Writing India: Colonial Ethnography in the Nineteenth Century

Hasan, Mushirul (ed.)
0198074069 (hb)

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Cover of book The present volume brings into print a selection of archival documents from later nineteenth century: a series of handbooks that are listed as file nos 1130-58 (Part 8: July 1895) of the military department in the National Archives of India, New Delhi. It presents ethnographic notes written mostly by British military officers on a variety of communities like Brahmans, Rajputs, Sikhs, Garhwalis, Muhammadens, and Dogras. These notes and memoranda, termed as colonial ethnography by the editor, record multifaceted dimensions of these communities including their everyday lives. They contain data on their geographical distribution, physical and linguistic attributes, myths and genealogies, customs and traditions, religious and social observances and livelihood patterns. These ethnographies have been brought together under one cover given the wide range of information they encompass: 'law, language, land rights, social and ritual forms of the local communities, and their art of living and dying as expressions of human or superhuman agency' (p. xi).

Besides Introduction and the biographical details of authors, there are ten substantive chapters: W.J. Newell on Brahmans, Rajputs and Hindu religion, R.T. Crowther on Sikhs, A. Hamilton on Punjabi Muhammadans, F.G.R. Ostrehan on Hindustani Muhammadans, J.T. Evatt on Garhwalis, K.P. Burne on Dogra, Newell on Rajputs, and W. Prior on Rajputana Rajputs. These documents have been edited and annotated by the historian Mushirul Hasan who is currently the Director General of the National Archives of India, New Delhi. His introduction locates these communities in the larger context of imperial ideologies and ethnographic debates in the late nineteenth and early twentieth century India. He rightly asserts that these ethnographic descriptions constitute a corpus of knowledge that has enabled scholars and generalists, alike, to 'discover', 'inscribe', 'imagine' and map India. Moreover, he points out that the colonial discourse was not a seamless whole, and it had its own inherent tensions. For instance, whereas British scholar-administrators often portrayed Hindus and Muslims as two essentialized and warring communities, some of them equally emphasize that majority of Sunni Muslims followed a Hinduised form of Islam. The notes collected in the volume particularly codify the martial theory for the different classes to guide military recruiting policy that continued until the beginning of the Second World War. They shed light on different classes of Indian soldiers: who among the different castes and classes were fit to join the incessant military campaigns that the British were engaged in.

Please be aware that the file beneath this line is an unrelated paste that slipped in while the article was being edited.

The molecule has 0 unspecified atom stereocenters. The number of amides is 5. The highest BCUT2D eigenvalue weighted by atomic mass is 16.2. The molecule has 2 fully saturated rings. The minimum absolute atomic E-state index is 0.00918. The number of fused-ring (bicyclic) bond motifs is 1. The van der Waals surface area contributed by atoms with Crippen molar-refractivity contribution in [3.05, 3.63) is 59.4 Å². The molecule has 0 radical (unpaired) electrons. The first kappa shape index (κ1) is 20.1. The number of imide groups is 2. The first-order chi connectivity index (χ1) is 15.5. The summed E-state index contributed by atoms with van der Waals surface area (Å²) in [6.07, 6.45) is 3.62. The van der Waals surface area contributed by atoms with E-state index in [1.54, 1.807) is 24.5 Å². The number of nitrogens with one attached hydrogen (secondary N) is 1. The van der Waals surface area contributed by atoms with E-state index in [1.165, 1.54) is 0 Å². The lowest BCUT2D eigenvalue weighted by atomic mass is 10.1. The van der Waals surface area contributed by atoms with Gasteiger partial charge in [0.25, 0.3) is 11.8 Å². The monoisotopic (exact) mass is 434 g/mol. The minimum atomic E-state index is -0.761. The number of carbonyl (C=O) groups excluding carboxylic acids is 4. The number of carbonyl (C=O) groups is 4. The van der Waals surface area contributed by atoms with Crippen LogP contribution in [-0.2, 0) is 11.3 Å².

Hasan is aware of the 'false trails' that some of these writings set into motion in the world of historical and social science scholarship. More often than not they are intimately tied up with the imperial projects and reveal aspects of colonial mentality. In fact, the notes are suffused with such key words as blood, race, heredity, and selection. Evidently, these compilations reveal the baggage of the nineteenth century European preconceptions. At the same time, they depict the emerging template for interactions between different forms of knowledge colonial and Indian. Arguably, war, commerce, and subsequently, the reasons of the colonial state initiated these projects of mapping and ethnographic surveys. They, in their comprehensiveness, created an intellectual resource for the administrators, military men, traders and merchants. Viewed thus, one gets insights into information gathering processes that accompanied colonialism.

Notwithstanding the limitations of the colonial 'ethnographers', it is hard not to draw on the resources provided by them or to ignore their writings on caste, jatis, and the question of Aryanism and religion. However, the issue at stake is not merely of reliability of the information offered. There are larger epistemological concerns that scholars like Susan Bayly, Bernard Cohn, Nicholas Dirks, and Ronald Inden have brought to our attention. They have collectively probed colonial forms of knowledge and colonial investigative modalities that have had serious implications for ways of seeing and understanding Indian society. Unfortunately, Hasan's Introduction to the volume fails to bring out the complexities of knowledge production in a colonial setting. True, it does gesture towards the larger political context in which contending epistemologies emerged and took shape. Yet, the introductory text is superficial and highly incoherent. Apart from underlining the value of colonial ethnography as an inescapable minefield of information for generations of South Asian scholarship, it achieves precious little by way of providing us with an historical anthropology of the colonial knowledge formation.

A hurriedly written Introduction exemplifies the case of a missed opportunity, and is disappointing to readers who would otherwise expect from the title a thorough historical treatment of the contemporary debate concerning 'colonialism and its forms of knowledge'. It just manages to save the students of history and sociology from the need to visit the archives by giving them this book in their hands. But then, the modern-day publishing has its own marketing logic!

Noticeably, the book has a multi-media approach as it contains a CD in the back cover which contains six charts displaying family trees for six clans of the Rajputs. This information is very much supplementary to some of the chapters in the book, and it does not add much value to the book as such.

Manish K. Thakur
Indian Institute of Advanced Study, Shimla, India